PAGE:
Driver Training Revamped
January 7, 2013
- This story and more are available in the January edition of Knowledge Magazine - the Official Safety Magazine of the U.S. Army.
JOINT BASE MCGUIRE-DIX-LAKEHURST, N.J. - Vehicle rollovers remain a serious concern for units deployed overseas. According to statistics compiled by U.S. Central Command, there were 618 tactical vehicle rollovers in Afghanistan between January 2009 and July 2012, resulting in 23 fatalities and 501 injuries.
As the validation authority for all Reserve component Soldiers deploying around the world, First Army leaders decided to tackle this problem. First Army received feedback from CENTCOM that service members needed additional driver training before deploying. Now, service members mobilizing through Joint Base McGuire-Dix-Lakehurst must complete an improved, comprehensive MRAP driver training program, including additional time behind the wheel and a newly created obstacle course.
First Army Division East leaders at Joint Base McGuire-Dix-Lakehurst designed the program to increase driver proficiency and promote safety while reducing injuries and loss of life. The five-day training replaces a three-day model that focused on instruction and familiarization of the M-ATV and MaxxPro, two common MRAP vehicles. Students going through the new training still receive classroom instruction and basic vehicle familiarization, but now they spend more time behind the wheel and have to negotiate an obstacle course in both daytime and nighttime.
The obstacle course features an array of terrain features a deploying service member might encounter overseas, including concrete barrier serpentines, potholes large enough to swallow a tire, narrow passages between shipping containers to simulate an urban environment, uneven slopes and steep inclines. Students also drive their vehicles through a smoke-filled trail to simulate a battlefield obscurant and face high curbs and an 18-inch vertical wall.
Service members who have experienced the new training have noted the promotion of safety and overall trust in the vehicle after operating the MRAP through the obstacle course. Under the watchful eye of a master driver, speed and safety are carefully controlled as students negotiate the course. The master drivers ride in the vehicles and provide instant feedback to students on their performance. First Army leadership not only focuses on terrain features, they also ensure communication within the vehicle is a priority, allowing the master drivers to stress the importance of communication while driving.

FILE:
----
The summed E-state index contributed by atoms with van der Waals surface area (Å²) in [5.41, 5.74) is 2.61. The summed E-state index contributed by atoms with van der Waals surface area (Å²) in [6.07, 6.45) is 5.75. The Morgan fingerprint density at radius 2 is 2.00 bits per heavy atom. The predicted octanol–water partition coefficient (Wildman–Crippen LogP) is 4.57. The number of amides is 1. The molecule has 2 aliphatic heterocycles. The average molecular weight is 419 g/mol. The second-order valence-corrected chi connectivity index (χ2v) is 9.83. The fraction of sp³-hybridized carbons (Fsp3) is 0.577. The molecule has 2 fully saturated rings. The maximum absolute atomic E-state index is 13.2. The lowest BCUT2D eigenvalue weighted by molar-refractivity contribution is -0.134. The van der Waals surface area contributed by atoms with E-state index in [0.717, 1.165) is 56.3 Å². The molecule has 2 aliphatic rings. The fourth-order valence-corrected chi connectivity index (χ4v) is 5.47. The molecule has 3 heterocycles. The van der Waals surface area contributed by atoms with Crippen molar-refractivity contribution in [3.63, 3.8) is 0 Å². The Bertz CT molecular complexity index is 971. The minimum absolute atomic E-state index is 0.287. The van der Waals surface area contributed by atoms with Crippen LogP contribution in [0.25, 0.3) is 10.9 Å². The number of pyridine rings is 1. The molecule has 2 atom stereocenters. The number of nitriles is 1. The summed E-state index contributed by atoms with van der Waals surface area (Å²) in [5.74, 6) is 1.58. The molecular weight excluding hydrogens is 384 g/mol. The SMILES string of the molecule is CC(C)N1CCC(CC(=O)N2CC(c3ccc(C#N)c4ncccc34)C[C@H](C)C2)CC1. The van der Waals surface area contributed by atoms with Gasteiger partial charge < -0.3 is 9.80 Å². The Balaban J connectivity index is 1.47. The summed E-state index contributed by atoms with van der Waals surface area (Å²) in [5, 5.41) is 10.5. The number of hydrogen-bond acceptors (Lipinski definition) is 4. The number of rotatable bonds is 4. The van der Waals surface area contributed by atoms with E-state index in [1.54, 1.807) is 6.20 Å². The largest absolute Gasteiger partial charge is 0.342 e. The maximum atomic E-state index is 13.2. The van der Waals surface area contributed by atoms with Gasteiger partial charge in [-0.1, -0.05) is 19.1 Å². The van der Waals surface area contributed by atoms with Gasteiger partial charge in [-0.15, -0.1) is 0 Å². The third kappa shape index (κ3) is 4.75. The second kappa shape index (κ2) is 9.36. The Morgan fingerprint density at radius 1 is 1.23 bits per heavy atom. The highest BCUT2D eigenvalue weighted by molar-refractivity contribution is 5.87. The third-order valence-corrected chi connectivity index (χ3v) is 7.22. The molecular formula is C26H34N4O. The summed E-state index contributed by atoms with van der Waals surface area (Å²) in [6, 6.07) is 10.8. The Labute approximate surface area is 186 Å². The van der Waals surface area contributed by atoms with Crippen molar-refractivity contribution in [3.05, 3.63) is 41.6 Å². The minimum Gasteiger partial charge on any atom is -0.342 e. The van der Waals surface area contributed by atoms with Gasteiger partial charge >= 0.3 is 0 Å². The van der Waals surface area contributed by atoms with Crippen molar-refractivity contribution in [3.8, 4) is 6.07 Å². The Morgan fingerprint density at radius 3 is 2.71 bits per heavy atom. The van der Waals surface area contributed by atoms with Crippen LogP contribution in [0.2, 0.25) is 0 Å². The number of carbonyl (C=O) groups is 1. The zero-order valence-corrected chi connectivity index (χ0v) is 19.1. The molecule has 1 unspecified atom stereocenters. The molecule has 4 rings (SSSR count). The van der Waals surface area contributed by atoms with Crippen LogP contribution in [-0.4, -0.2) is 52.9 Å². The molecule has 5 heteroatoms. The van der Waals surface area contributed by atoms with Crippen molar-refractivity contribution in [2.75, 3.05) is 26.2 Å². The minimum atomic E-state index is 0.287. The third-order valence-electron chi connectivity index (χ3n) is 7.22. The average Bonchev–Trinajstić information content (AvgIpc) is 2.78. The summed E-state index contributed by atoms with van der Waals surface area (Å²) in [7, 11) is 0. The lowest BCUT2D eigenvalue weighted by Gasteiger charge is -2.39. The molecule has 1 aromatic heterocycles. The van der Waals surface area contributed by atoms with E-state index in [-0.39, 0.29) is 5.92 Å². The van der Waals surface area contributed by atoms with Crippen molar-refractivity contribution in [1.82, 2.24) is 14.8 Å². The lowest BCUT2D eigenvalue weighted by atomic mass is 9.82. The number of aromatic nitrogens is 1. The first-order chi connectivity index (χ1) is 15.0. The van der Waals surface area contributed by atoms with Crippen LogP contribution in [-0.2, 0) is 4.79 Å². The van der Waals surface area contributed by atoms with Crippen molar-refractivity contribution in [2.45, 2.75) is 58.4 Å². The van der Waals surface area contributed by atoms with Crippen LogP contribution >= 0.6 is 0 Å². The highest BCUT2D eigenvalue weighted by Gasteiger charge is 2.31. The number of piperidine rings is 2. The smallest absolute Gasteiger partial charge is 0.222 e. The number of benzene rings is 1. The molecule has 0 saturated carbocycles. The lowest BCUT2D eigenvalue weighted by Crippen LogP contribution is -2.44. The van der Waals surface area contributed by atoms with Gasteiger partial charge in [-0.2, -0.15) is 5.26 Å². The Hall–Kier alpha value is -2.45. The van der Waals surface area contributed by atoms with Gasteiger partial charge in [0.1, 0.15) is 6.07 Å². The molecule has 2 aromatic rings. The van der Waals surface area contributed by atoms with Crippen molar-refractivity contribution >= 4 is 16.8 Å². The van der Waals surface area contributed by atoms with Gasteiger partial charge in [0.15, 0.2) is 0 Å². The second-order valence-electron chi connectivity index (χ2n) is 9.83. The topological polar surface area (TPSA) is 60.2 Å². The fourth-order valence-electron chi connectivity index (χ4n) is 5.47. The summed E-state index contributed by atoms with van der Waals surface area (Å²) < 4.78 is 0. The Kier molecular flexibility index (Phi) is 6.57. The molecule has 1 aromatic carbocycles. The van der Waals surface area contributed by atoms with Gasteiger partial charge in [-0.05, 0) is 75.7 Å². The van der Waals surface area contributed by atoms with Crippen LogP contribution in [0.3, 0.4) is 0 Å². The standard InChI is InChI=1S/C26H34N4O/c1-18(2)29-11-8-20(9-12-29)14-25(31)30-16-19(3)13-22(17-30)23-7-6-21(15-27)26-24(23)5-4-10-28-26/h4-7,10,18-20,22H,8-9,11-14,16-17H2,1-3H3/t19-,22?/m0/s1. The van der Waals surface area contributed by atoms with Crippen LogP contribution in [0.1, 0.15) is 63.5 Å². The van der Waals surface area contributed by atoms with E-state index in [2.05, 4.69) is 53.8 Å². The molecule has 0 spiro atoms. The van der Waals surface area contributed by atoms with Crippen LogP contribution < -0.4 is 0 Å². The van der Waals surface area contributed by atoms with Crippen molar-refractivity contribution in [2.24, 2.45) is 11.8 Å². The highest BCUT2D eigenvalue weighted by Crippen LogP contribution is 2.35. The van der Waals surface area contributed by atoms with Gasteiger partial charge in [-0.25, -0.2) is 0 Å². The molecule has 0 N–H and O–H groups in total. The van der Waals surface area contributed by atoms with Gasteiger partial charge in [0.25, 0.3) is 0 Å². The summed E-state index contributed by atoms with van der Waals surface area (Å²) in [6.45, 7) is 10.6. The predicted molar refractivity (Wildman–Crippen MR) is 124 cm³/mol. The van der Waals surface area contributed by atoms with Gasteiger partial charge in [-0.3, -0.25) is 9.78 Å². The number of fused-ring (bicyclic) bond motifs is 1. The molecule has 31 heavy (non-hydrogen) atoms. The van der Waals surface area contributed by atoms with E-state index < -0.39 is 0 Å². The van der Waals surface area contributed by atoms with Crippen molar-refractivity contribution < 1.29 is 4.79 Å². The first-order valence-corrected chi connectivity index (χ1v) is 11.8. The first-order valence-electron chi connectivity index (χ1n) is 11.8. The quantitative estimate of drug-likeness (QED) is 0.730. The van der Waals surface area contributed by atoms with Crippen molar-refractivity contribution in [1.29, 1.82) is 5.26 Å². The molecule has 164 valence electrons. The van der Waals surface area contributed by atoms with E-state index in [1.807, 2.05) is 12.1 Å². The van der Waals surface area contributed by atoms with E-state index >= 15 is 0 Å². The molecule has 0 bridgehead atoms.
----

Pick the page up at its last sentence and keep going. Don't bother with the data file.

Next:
The planning and development of the obstacle course and the improved training model was a joint effort among representatives from First Army, as well as the installation safety office and range control. Joint Base McGuire-Dix-Lakehurst contractors began construction in June 2012, and the obstacle course was validated by the master drivers of the 174th Training Brigade in July. The first group of student drivers navigated the obstacles in August. Upon completion of the five days, students receive a certificate to verify they have met the training requirements. Unit commanders are responsible for issuance of driver's licenses, per Army Regulation 600-55.
The take-away from the training? Instructors say the training produces confident drivers armed with the necessary skills to safely operate the vehicle over unfamiliar terrain in a combat environment.
If you're looking for materials to set up, maintain or improve your unit's driver training program and ensure the safety of your Soldiers and equipment, check out the Driver's Training Toolbox. The toolbox is a repository of driver training resources aimed to assist leaders, commanders, master drivers and instructors.
The toolbox offers a myriad of tools and resources that reinforce the sound principles of driving. Whether deployed or in garrison, personnel can easily access sample standard operating procedures, presentations, lesson plans, graphic training aids, handbooks, videos and more. Use of these resources will assist Soldiers in the successful and safe completion of their missions and off-duty activities while mitigating the harmful effects of operating Army motor vehicles or Army combat vehicles.
Another component of the toolbox is the MRAP Safety Awareness Site that contains hazard and risk mitigation information and tools to supplement operator and crew training programs. Users have access to an MRAP safety awareness video, a training support package with a slide presentation and additional safety information. Equipment operator training guides are the newest additions to the toolbox.